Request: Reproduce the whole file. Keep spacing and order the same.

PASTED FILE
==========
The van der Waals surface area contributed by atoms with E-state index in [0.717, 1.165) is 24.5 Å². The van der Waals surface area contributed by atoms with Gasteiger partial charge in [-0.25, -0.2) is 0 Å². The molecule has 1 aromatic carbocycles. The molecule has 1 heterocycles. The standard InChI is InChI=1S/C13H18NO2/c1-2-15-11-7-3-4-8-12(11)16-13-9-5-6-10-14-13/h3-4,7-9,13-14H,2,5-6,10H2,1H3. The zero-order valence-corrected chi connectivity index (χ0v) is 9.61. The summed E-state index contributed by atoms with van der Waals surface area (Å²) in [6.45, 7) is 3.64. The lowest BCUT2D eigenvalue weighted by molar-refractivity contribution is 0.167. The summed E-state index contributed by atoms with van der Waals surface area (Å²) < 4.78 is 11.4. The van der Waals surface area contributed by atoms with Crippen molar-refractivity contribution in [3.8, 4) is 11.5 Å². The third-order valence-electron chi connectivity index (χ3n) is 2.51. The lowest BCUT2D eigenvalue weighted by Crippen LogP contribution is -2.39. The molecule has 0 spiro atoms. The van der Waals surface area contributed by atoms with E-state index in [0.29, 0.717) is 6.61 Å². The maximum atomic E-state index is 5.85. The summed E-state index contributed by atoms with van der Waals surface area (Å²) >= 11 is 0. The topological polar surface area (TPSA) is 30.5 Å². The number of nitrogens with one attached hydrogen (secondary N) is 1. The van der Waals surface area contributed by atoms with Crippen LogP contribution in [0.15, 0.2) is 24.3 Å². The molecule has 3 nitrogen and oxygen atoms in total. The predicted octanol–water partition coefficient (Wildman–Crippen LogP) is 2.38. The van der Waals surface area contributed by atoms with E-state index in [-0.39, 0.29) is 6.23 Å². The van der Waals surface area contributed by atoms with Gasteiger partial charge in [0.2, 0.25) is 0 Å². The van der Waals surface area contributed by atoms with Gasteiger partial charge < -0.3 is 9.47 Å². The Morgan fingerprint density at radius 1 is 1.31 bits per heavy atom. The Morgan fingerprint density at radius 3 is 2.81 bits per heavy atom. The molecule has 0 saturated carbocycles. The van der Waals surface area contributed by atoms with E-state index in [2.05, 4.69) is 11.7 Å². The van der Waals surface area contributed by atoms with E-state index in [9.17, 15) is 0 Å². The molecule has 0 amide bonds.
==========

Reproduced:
The van der Waals surface area contributed by atoms with E-state index in [0.717, 1.165) is 24.5 Å². The van der Waals surface area contributed by atoms with Gasteiger partial charge in [-0.25, -0.2) is 0 Å². The molecule has 1 aromatic carbocycles. The molecule has 1 heterocycles. The standard InChI is InChI=1S/C13H18NO2/c1-2-15-11-7-3-4-8-12(11)16-13-9-5-6-10-14-13/h3-4,7-9,13-14H,2,5-6,10H2,1H3. The zero-order valence-corrected chi connectivity index (χ0v) is 9.61. The summed E-state index contributed by atoms with van der Waals surface area (Å²) in [6.45, 7) is 3.64. The lowest BCUT2D eigenvalue weighted by molar-refractivity contribution is 0.167. The summed E-state index contributed by atoms with van der Waals surface area (Å²) < 4.78 is 11.4. The van der Waals surface area contributed by atoms with Crippen molar-refractivity contribution in [3.8, 4) is 11.5 Å². The third-order valence-electron chi connectivity index (χ3n) is 2.51. The lowest BCUT2D eigenvalue weighted by Crippen LogP contribution is -2.39. The molecule has 0 spiro atoms. The van der Waals surface area contributed by atoms with E-state index in [0.29, 0.717) is 6.61 Å². The maximum atomic E-state index is 5.85. The summed E-state index contributed by atoms with van der Waals surface area (Å²) >= 11 is 0. The topological polar surface area (TPSA) is 30.5 Å². The number of nitrogens with one attached hydrogen (secondary N) is 1. The van der Waals surface area contributed by atoms with Crippen LogP contribution in [0.15, 0.2) is 24.3 Å². The molecule has 3 nitrogen and oxygen atoms in total. The predicted octanol–water partition coefficient (Wildman–Crippen LogP) is 2.38. The van der Waals surface area contributed by atoms with E-state index in [-0.39, 0.29) is 6.23 Å². The van der Waals surface area contributed by atoms with Gasteiger partial charge in [0.2, 0.25) is 0 Å². The van der Waals surface area contributed by atoms with Gasteiger partial charge < -0.3 is 9.47 Å². The Morgan fingerprint density at radius 1 is 1.31 bits per heavy atom. The Morgan fingerprint density at radius 3 is 2.81 bits per heavy atom. The molecule has 0 saturated carbocycles. The van der Waals surface area contributed by atoms with E-state index in [2.05, 4.69) is 11.7 Å². The van der Waals surface area contributed by atoms with E-state index in [9.17, 15) is 0 Å². The molecule has 0 amide bonds.